Desjardins: It’s both. There are some candidates, like we’ve seen in Kentucky with Amy McGrath, that have sort of run on their own, and run despite their party infrastructure backing a different candidate. She ended up winning the Democratic primary and now Democrats, of course, love her and they’re backing her. But there are other candidates like Mikie Sherrill, like Antony Ghee , who are in fact seeing support from these newer, kind of in the last five years, veteran groups. It used to be that veterans wanted to get policy changes made, but now these groups are realizing, hey we actually need veterans in Congress. We are at a historical low for the percentage of Congress that is made up of people who’ve served in the military, less than 20 percent, so veteran groups are saying we need more people who have served, we’re going to start by getting more candidates who are veterans on the ballot.
Vannozzi: OK, let’s turn elsewhere in New Jersey because we do have some other areas that weren’t necessarily considered a toss-up and now are a toss-up. I mean we have the 5th district, Josh Gottheimer is really raising a lot of money. We’ve got Sen. Menendez’ race against Bob Hugin. Let’s just talk about that very quickly. His poll numbers are slipping, so at the very least his standing within voters, their sentiment, is dropping, but what about his clout from a national perspective?
Desjardins: Right. There’s one poll showing that Menendez is within four points of losing this race. It’s just one poll. We don’t know how serious this is for him or not, and there’s a different way he is looked at on The Hill right now. After he survived his trial, after he survived the Ethics Committee looking at him in Congress, that was all just in the last year or less, he actually regained his footing as the ranking Democrat on Foreign Relations in the Senate. That’s a very powerful position. I think what’s happened is two things: Democrats are trying to get past all of his past, and he’s returned to a position of very serious clout, not just in Foreign Relations, but also on the immigration issue. Republicans the other way. They do not seem to respect him in quite the same way, but I think that is political. They’re waiting to see if he’s vulnerable. If he does get through this election, I think in politics, memories can be very short.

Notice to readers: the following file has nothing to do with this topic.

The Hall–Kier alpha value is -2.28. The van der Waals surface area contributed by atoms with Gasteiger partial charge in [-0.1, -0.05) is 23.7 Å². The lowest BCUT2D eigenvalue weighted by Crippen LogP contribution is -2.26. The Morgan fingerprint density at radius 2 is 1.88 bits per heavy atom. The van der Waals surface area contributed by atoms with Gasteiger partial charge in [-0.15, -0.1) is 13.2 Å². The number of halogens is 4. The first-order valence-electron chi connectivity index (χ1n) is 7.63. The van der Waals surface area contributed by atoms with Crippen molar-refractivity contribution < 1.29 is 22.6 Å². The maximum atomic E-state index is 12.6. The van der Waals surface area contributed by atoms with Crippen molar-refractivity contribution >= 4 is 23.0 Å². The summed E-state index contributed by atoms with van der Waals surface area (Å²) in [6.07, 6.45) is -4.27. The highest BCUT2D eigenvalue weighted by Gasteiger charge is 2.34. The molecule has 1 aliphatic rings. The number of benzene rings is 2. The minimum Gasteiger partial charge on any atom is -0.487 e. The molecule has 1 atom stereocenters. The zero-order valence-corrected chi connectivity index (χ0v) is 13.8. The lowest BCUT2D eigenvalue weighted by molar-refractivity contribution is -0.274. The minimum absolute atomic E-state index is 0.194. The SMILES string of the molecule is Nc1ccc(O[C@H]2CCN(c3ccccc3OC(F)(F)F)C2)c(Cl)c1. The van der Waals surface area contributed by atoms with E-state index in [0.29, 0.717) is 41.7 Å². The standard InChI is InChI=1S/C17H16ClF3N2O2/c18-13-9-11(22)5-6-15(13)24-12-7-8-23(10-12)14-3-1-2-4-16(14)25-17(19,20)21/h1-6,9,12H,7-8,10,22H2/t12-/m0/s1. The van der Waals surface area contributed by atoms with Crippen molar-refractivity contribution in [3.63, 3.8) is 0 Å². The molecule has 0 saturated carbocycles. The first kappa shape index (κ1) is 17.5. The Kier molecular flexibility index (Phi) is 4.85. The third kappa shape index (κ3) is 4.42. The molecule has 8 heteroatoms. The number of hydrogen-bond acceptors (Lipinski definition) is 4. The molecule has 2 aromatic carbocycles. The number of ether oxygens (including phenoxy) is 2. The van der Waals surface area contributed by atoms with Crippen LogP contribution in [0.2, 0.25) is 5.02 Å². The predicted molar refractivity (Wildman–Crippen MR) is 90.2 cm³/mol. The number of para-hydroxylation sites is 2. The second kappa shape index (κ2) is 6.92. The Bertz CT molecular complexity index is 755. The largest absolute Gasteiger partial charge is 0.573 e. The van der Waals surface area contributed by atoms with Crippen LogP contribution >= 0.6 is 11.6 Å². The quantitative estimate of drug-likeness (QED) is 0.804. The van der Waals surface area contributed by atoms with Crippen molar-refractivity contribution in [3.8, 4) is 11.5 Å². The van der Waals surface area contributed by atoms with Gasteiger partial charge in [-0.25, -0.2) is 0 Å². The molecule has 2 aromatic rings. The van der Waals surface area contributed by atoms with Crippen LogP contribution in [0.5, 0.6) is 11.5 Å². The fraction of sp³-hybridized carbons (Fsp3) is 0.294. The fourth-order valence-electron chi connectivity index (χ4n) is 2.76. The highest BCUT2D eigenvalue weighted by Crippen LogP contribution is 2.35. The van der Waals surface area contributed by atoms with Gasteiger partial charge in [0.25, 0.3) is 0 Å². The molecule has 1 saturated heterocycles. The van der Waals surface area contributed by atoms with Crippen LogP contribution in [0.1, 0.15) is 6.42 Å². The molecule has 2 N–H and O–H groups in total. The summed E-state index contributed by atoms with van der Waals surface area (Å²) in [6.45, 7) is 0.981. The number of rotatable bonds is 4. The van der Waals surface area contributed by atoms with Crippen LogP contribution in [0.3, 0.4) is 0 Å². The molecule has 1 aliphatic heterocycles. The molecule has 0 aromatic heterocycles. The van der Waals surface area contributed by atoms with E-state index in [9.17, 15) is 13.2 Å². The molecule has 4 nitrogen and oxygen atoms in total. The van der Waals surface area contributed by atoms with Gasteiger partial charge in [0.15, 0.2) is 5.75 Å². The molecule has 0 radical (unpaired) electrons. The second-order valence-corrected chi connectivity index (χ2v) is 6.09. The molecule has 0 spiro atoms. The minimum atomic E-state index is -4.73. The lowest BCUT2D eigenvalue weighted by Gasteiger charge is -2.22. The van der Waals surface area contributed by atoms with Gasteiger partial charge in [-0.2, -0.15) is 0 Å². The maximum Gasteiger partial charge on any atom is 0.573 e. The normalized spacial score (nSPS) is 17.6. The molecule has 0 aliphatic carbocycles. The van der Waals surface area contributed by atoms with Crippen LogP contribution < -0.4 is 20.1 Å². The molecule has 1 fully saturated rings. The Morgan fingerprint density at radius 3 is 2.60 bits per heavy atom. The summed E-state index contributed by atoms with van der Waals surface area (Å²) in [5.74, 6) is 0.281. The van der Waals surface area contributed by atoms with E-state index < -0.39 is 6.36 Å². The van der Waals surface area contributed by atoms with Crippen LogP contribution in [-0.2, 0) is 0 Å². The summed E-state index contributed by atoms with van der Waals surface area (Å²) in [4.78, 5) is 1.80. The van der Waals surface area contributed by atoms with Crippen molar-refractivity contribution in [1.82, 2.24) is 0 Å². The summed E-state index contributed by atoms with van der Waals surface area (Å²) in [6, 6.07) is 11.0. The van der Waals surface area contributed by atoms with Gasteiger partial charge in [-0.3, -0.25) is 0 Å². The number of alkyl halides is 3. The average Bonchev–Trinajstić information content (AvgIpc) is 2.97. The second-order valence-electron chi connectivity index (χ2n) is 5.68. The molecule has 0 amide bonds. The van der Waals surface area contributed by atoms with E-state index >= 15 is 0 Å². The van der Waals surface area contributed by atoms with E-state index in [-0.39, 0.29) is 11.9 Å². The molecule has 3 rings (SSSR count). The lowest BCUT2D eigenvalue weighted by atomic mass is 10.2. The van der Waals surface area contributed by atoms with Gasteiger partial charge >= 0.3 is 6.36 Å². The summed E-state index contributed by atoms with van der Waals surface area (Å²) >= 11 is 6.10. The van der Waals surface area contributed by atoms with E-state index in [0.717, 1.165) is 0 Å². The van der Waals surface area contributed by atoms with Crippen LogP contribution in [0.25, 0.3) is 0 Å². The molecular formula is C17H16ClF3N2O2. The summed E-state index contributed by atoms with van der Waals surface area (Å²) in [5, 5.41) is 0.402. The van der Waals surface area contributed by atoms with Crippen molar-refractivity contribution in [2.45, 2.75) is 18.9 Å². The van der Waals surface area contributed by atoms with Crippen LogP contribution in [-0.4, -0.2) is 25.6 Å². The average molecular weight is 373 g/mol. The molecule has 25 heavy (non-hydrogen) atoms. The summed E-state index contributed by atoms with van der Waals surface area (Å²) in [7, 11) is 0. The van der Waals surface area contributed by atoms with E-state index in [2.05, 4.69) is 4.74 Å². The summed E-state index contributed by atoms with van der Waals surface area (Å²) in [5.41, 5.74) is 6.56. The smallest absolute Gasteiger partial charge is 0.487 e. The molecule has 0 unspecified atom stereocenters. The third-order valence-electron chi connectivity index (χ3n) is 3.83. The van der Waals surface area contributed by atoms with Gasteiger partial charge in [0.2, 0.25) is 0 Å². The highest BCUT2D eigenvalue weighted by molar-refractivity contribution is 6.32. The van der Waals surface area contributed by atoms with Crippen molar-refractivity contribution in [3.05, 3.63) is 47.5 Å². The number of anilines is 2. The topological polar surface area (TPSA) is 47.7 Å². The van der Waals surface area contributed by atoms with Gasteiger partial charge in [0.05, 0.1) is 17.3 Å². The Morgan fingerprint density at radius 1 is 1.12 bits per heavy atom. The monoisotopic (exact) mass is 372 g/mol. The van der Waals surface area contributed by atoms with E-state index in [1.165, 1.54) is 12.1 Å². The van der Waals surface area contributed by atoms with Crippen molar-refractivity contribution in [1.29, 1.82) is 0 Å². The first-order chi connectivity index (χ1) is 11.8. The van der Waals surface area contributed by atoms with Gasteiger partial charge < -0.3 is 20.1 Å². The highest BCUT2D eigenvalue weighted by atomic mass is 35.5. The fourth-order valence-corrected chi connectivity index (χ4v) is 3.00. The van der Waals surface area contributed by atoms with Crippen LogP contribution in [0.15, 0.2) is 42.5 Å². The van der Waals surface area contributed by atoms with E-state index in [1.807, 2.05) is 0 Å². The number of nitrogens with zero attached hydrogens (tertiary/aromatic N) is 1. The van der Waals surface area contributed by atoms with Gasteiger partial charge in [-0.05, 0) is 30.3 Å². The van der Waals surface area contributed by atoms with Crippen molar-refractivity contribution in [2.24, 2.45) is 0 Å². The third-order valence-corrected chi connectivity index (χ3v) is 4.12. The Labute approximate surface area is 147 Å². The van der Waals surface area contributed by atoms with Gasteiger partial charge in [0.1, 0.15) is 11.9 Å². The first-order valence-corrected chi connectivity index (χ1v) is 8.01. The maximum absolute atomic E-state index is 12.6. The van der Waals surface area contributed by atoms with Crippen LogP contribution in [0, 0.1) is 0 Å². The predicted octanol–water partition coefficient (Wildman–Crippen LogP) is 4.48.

Vannozzi: Sure. When the numbers dipped and then they came back up again, but we do have sort of that divide within the Democratic party still, the ultra progressive and the more moderate. Just quickly, the Democrats are looking to get 25 seats flipped in the House and they need three Senate seats. Could that happen, and are veterans sort of their pathway to doing that?
Desjardins: It could definitely happen in the House. Veterans are absolutely the pathway to do it. And I will say one thing more, New Jersey is going to be essential. I think New Jersey and Pennsylvania might be the two most important states for Democrats. After that California, but we have to wait and see what happens in the future. New Jersey is going to be key to deciding the balance of power in this country come November.